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Local Media Hype

Anne-Katrin Arnold's picture

Imagine there is a hurricane sweeping through a region. Imagine that the weather forecasts say that it will be a sizable storm affecting a large part of the country, and that there will be considerable risk to life and property of citizens. Reasonably, the media, especially local television, plan to report on nothing else for a few days in advance and at least a week to come. What should the media do if the hurricane is weaker than expected? In particular, what should the local media do, whose job it is to keep their audience informed of locally relevant developments?

Hurricane Irene's recent journey up the US East Coast poses interesting questions regarding the role of local media, questions that are relevant elsewhere too. Local media are a key player in community processes, community governance, and local democratic processes. They provide information about issues that affect the community and foster ties among the members of the community by communicating a form of community identity. This goes for local television, local radio - the most relevant local medium in many developing countries - and local newspapers, probably also for locally centered IT applications. Of course, if a hurricane sweeps through your region, you want the local media to be on top of it and keep you up to date.

And the local media will gladly oblige, since major events like a hurricane guarantee viewers. And here comes the glitch, a potential clash between the community obligations of local media and their economic interests: Irene didn't turn out to be as bad as expected, although with a death toll of over 40 at the time of writing, it was bad enough. The storm lost strength on its northward journey and while it caused considerable damage, the extent of this damage was arguably lesser than feared in the beginning. Nevertheless, before, throughout, and after the storm the media kept on turning each stone to find disaster - it was as if they actually wanted a catastrophe to happen and were outright angry that it didn't. Sensationalism and the need to keep people tuned in seemed to have outweighed the need for accurate reporting and telling the community what was actually happening. There are a few potential consequences that would be unfortunate indeed.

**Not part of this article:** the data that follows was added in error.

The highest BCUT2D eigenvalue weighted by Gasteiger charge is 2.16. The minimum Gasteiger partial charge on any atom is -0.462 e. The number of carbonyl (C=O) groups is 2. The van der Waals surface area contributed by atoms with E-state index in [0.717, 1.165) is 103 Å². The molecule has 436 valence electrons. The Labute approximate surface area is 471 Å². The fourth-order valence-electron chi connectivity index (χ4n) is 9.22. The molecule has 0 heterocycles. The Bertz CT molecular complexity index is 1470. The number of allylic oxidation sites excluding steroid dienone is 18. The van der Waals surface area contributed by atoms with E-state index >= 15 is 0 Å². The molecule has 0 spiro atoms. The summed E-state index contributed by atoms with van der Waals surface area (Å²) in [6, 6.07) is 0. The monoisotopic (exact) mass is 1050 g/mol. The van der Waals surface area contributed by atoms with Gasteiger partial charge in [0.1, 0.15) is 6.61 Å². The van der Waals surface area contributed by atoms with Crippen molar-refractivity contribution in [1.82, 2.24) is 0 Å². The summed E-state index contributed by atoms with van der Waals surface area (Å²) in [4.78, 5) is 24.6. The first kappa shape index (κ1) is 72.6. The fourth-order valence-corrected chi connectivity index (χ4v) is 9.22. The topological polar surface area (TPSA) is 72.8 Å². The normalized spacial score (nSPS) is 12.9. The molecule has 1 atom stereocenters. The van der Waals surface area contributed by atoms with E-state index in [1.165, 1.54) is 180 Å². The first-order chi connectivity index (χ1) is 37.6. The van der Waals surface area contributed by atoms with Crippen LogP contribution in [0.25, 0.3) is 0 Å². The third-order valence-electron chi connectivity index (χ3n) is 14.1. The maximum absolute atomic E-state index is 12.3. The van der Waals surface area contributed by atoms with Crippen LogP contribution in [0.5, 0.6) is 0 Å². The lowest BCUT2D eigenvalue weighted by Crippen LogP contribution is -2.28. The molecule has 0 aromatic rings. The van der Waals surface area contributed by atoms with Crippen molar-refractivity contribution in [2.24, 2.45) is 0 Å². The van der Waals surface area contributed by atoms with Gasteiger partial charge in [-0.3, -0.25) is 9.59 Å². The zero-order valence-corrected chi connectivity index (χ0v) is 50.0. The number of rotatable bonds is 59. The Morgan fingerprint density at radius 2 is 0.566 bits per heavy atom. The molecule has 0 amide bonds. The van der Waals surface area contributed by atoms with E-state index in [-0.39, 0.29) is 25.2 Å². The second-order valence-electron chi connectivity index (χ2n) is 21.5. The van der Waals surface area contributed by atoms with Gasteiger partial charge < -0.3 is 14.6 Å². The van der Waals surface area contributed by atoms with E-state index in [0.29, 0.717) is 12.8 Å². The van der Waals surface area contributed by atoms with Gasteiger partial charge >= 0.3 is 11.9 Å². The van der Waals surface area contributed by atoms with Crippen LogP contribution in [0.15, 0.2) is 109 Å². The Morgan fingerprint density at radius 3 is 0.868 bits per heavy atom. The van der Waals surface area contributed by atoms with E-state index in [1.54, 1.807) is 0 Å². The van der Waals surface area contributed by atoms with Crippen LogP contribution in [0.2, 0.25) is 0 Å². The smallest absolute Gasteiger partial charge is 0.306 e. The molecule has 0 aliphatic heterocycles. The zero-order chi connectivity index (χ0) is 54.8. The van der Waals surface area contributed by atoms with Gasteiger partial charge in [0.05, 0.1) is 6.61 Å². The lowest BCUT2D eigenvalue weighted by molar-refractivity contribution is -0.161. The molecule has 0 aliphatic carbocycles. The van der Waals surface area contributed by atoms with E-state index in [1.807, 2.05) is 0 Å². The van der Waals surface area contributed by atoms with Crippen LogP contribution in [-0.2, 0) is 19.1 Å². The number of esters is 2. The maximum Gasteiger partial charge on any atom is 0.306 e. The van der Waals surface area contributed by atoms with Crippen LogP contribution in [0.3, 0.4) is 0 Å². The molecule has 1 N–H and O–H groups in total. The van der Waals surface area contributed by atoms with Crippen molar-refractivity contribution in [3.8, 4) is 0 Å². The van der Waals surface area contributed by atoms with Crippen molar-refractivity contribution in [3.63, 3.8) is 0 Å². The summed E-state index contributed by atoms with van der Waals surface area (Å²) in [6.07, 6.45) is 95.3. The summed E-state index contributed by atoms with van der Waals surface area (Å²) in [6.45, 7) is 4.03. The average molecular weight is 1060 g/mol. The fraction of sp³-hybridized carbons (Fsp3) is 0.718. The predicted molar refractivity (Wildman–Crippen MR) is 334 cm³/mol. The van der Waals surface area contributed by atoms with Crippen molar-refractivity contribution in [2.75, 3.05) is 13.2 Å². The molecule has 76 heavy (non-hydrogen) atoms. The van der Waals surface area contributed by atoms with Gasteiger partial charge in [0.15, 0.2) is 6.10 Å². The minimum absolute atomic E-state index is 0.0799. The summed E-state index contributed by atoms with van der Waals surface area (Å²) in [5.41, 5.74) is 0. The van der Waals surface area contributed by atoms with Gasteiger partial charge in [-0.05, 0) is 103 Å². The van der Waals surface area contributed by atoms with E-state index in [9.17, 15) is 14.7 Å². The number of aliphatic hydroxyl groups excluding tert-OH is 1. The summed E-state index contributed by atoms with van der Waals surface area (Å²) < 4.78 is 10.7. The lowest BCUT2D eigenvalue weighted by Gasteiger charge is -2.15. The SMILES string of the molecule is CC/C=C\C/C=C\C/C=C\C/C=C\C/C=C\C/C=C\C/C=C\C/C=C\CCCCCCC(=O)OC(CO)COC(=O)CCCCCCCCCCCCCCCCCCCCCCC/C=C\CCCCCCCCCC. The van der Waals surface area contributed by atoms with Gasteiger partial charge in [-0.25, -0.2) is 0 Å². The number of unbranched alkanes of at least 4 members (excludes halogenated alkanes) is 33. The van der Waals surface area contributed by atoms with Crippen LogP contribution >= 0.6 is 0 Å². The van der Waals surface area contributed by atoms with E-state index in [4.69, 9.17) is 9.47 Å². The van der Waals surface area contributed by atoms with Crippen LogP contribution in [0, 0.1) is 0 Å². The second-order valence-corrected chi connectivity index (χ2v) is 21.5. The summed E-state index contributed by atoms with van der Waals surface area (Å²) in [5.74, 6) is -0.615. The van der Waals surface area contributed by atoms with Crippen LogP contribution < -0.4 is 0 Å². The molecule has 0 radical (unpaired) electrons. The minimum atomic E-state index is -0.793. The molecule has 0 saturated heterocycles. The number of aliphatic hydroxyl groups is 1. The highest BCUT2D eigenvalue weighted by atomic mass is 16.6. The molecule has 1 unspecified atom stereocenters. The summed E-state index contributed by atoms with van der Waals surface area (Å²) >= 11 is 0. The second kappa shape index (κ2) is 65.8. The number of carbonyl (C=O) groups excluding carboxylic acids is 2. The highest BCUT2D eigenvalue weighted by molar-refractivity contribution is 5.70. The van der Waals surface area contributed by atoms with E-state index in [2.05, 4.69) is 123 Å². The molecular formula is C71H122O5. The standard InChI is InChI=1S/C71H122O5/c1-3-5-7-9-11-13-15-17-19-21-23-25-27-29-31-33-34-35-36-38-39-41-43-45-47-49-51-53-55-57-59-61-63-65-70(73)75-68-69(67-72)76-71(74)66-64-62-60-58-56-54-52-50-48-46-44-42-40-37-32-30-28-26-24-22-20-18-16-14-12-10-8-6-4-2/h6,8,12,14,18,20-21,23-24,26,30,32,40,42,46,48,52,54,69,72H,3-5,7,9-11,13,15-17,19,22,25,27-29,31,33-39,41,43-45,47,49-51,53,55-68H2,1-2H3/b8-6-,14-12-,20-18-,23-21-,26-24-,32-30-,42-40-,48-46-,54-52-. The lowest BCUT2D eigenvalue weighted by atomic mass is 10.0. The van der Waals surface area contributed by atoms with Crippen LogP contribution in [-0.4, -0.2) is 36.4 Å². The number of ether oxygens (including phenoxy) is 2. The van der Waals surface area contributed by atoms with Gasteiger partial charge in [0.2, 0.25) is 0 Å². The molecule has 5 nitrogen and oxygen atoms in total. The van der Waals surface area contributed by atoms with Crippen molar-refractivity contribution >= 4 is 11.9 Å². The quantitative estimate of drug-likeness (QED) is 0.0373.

First of all, hyping Irene into a natural disaster while citizens in many regions didn't experience it as such can breed cynicism and disinterest for future events, which might turn out to be much worse. With the next storm, people might be more inclined to shrug at the media's warning to prepare for a storm since the media's sensationalism wasn't justified for many this time round. Next time I might be unimpressed by what I experienced as hype this time, tell myself that the media tend to exaggerate, and disregard serious warnings. That could lead to real catastrophe.

Second, the local media's frenetic scramble to find something disastrous can foster general distrust among the local audience with regard to all reporting. If media coverage of a local event that immediately impacts the audience does not correspond to what the audience actually experiences, people may not trust this particular source of information in the future. This is a problem if it affects the local media's ability to fulfill its role in the community.

With regard to political reporting, studies show that sensationalism breeds cynicism and inertia. Both not good when you really need to run from a hurricane. If a fire alarm rings all the time, people will disregard it, with potentially dire consequences.

Picture: Democrat and Chronicle